Each month, we share some of the most interesting research on Type 1 diabetes that we find:
Danish researchers report that efforts to restrict driving rights for people with diabetes may be causing people to hide how often they have bouts of severe hypoglycemia. In 2012, researchers combed through medical records of people with diabetes after Denmark adopted new driver’s licence health restrictions for people with diabetes. After the move was announced, the number of self-reported incidents of severe hypoglycemia went down 55% when compared to previous years. The findings were published in the October 6th issue of Diabetes Care.
A new study finds that more younger Americans believe they have a good understanding of diabetes than older Americans. The Sanofi-funded study found that 72 percent of Millennials (aged 18 to 34) said they were well-versed in the condition and how to treat it, while only 64 percent of those 35 and older said the same. However, older Americans seemed more stoic than their younger counterparts about dealing with diabetes. Only 28 percent of older Americans reported being scared of finger-pricks for blood-sugar-testing, while a whopping 43 percent of Millennials reported being scared at the thought of daily finger-pricks.
The Enterovirus and Type 1 Diabetes
Taiwanese scientists may have found a link between exposure to enteroviruses and the risk of developing Type 1 diabetes. Pouring over Taiwan’s national health data, the researchers found that the likelihood of developing Type 1 diabetes jumped 50% when a child had been infected with an enterovirus in the past. According to an article in Science World Report, the researchers first became interested in a link when they detected increased rates of Type 1 diabetes in Taiwan in recent decades, and they wondered if there was a link between this and increased exposure to enteroviruses. Scientists have long conjectured that certain viruses can trigger hyperactive, damaging immune responses in people genetically predisposed to Type 1 diabetes.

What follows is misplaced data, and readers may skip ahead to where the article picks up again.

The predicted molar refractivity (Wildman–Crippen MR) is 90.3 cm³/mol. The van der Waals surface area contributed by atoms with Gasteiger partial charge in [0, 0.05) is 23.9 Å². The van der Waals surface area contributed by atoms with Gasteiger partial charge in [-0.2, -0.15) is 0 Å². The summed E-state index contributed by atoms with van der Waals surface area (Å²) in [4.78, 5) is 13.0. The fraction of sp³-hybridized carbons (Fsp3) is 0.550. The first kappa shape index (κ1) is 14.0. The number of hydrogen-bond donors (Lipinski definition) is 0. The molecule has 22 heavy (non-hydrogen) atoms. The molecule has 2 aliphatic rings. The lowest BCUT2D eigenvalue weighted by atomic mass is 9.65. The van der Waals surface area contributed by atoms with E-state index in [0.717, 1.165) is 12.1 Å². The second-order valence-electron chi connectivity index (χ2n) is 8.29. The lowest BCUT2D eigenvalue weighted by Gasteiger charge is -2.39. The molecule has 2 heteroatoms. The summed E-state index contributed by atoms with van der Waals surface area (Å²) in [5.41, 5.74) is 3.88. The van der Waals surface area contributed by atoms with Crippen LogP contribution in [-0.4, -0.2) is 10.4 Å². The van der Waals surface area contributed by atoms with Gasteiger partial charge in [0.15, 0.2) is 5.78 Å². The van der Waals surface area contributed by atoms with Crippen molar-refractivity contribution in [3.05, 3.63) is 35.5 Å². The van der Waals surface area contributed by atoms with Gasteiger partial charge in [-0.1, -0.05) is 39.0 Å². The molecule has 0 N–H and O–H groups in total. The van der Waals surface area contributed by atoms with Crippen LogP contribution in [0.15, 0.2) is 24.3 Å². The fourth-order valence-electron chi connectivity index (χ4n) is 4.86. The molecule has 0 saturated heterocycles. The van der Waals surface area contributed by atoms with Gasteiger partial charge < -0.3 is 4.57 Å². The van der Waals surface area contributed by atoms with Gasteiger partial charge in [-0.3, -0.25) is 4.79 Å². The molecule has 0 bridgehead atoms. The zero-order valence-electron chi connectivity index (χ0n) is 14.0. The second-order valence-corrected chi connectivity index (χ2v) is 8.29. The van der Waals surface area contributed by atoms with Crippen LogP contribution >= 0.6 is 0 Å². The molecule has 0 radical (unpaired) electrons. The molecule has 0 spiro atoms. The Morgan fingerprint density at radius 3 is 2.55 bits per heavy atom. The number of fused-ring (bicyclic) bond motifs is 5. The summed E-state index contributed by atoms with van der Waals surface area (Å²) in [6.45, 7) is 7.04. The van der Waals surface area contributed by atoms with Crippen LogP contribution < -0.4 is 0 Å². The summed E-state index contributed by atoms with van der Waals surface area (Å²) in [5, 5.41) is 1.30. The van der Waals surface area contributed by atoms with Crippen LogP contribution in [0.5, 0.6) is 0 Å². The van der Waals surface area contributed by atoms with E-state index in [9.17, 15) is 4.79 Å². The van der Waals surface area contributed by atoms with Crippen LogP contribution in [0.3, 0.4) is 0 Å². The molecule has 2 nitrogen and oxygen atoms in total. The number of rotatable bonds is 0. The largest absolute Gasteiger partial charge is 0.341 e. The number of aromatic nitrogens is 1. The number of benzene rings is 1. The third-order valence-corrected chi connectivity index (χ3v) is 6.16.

Newsflash: Diabetes Causes Mental Stress
Researchers at National University in San Diego have found that people with chronic conditions like diabetes are more likely to experience psychiatric distress than those who don’t have chronic health conditions. Using a large-scale 2009 health survey, the researchers found that having just one chronic condition makes it 1.5 times more likely that a person will report having had a period of significant psychological distress or incapacitation. That likelihood increases with the number of chronic conditions reported by an individual; people dealing with 4 chronic conditions at once are 4.68 times more likely to report psychological issues than those without chronic conditions.
While such a study may seem self-evident to people dealing with Type 1 diabetes day-in and day-out, it’s yet another affirmation that if you are feeling overwhelmed by your condition or life, you should seek help.
BMI Cuts Honeymoon Period Short
A team of European researchers have found a connection between the initial progression of Type 1 diabetes and increased body mass in older children. The researchers found that children ages 10 to 18 who had a higher BMI (body mass index) score at the time of diagnosis experienced a quicker drop in insulin production than their peers with average or lower BMI scores. It should be noted, however, that researchers found no connection between BMI scores and insulin production for children younger than 10 or adults over 18 years of age. The findings were reported in the European Journal of Endocrinology.
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